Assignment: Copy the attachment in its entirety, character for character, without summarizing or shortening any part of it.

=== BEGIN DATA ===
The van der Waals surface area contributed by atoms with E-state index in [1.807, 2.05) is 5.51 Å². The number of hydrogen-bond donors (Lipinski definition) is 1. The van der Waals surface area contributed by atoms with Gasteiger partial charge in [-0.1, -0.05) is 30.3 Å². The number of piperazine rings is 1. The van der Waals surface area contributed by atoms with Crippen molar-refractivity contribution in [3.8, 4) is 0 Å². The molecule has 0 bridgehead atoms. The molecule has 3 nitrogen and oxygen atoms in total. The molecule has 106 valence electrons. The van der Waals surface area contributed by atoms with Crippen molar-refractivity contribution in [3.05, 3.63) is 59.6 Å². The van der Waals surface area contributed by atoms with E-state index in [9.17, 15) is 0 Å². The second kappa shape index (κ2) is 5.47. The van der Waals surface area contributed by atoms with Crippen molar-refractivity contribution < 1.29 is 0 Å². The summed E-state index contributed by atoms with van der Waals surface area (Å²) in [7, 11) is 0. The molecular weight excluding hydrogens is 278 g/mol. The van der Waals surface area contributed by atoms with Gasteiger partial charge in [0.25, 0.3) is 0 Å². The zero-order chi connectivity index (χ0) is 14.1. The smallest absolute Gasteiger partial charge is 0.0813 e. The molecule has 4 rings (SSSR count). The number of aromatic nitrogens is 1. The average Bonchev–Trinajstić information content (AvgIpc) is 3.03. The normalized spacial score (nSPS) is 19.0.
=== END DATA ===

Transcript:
The van der Waals surface area contributed by atoms with E-state index in [1.807, 2.05) is 5.51 Å². The number of hydrogen-bond donors (Lipinski definition) is 1. The van der Waals surface area contributed by atoms with Gasteiger partial charge in [-0.1, -0.05) is 30.3 Å². The number of piperazine rings is 1. The van der Waals surface area contributed by atoms with Crippen molar-refractivity contribution in [3.8, 4) is 0 Å². The molecule has 0 bridgehead atoms. The molecule has 3 nitrogen and oxygen atoms in total. The molecule has 106 valence electrons. The van der Waals surface area contributed by atoms with Crippen molar-refractivity contribution in [3.05, 3.63) is 59.6 Å². The van der Waals surface area contributed by atoms with E-state index in [9.17, 15) is 0 Å². The second kappa shape index (κ2) is 5.47. The van der Waals surface area contributed by atoms with Crippen molar-refractivity contribution < 1.29 is 0 Å². The summed E-state index contributed by atoms with van der Waals surface area (Å²) in [7, 11) is 0. The molecular weight excluding hydrogens is 278 g/mol. The van der Waals surface area contributed by atoms with Gasteiger partial charge in [0.25, 0.3) is 0 Å². The zero-order chi connectivity index (χ0) is 14.1. The smallest absolute Gasteiger partial charge is 0.0813 e. The molecule has 4 rings (SSSR count). The number of aromatic nitrogens is 1. The average Bonchev–Trinajstić information content (AvgIpc) is 3.03. The normalized spacial score (nSPS) is 19.0.